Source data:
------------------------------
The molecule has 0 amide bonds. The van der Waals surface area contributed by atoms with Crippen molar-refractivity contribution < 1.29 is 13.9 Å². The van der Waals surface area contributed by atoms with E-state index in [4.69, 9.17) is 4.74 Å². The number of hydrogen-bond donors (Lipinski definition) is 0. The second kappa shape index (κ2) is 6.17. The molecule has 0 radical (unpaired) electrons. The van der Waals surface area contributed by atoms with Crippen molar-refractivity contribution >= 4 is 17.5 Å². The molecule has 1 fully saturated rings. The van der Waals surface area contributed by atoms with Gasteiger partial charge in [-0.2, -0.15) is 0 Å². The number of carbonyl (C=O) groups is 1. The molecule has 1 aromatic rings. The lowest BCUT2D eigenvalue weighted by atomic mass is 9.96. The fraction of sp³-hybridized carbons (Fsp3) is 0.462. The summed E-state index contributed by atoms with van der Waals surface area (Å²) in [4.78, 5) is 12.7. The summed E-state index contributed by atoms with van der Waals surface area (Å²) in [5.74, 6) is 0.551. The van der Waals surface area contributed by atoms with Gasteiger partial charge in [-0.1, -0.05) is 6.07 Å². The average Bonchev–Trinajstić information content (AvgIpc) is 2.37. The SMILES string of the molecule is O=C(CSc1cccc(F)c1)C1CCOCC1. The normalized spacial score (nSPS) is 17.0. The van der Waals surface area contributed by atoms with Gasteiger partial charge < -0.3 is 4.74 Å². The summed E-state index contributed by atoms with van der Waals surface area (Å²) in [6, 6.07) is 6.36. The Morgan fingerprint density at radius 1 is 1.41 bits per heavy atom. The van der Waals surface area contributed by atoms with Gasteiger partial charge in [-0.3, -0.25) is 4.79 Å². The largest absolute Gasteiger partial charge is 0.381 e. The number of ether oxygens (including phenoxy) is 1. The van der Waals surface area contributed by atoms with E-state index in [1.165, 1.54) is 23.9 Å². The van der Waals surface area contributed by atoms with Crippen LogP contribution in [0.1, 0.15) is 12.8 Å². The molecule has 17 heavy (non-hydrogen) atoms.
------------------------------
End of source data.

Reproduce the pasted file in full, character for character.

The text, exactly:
The molecule has 0 amide bonds. The van der Waals surface area contributed by atoms with Crippen molar-refractivity contribution < 1.29 is 13.9 Å². The van der Waals surface area contributed by atoms with E-state index in [4.69, 9.17) is 4.74 Å². The number of hydrogen-bond donors (Lipinski definition) is 0. The second kappa shape index (κ2) is 6.17. The molecule has 0 radical (unpaired) electrons. The van der Waals surface area contributed by atoms with Crippen molar-refractivity contribution >= 4 is 17.5 Å². The molecule has 1 fully saturated rings. The van der Waals surface area contributed by atoms with Gasteiger partial charge in [-0.2, -0.15) is 0 Å². The number of carbonyl (C=O) groups is 1. The molecule has 1 aromatic rings. The lowest BCUT2D eigenvalue weighted by atomic mass is 9.96. The fraction of sp³-hybridized carbons (Fsp3) is 0.462. The summed E-state index contributed by atoms with van der Waals surface area (Å²) in [4.78, 5) is 12.7. The summed E-state index contributed by atoms with van der Waals surface area (Å²) in [5.74, 6) is 0.551. The van der Waals surface area contributed by atoms with Gasteiger partial charge in [-0.1, -0.05) is 6.07 Å². The average Bonchev–Trinajstić information content (AvgIpc) is 2.37. The SMILES string of the molecule is O=C(CSc1cccc(F)c1)C1CCOCC1. The normalized spacial score (nSPS) is 17.0. The van der Waals surface area contributed by atoms with Gasteiger partial charge < -0.3 is 4.74 Å². The summed E-state index contributed by atoms with van der Waals surface area (Å²) in [6, 6.07) is 6.36. The Morgan fingerprint density at radius 1 is 1.41 bits per heavy atom. The van der Waals surface area contributed by atoms with Gasteiger partial charge in [-0.3, -0.25) is 4.79 Å². The largest absolute Gasteiger partial charge is 0.381 e. The number of ether oxygens (including phenoxy) is 1. The van der Waals surface area contributed by atoms with E-state index in [1.165, 1.54) is 23.9 Å². The van der Waals surface area contributed by atoms with Crippen LogP contribution in [0.1, 0.15) is 12.8 Å². The molecule has 17 heavy (non-hydrogen) atoms.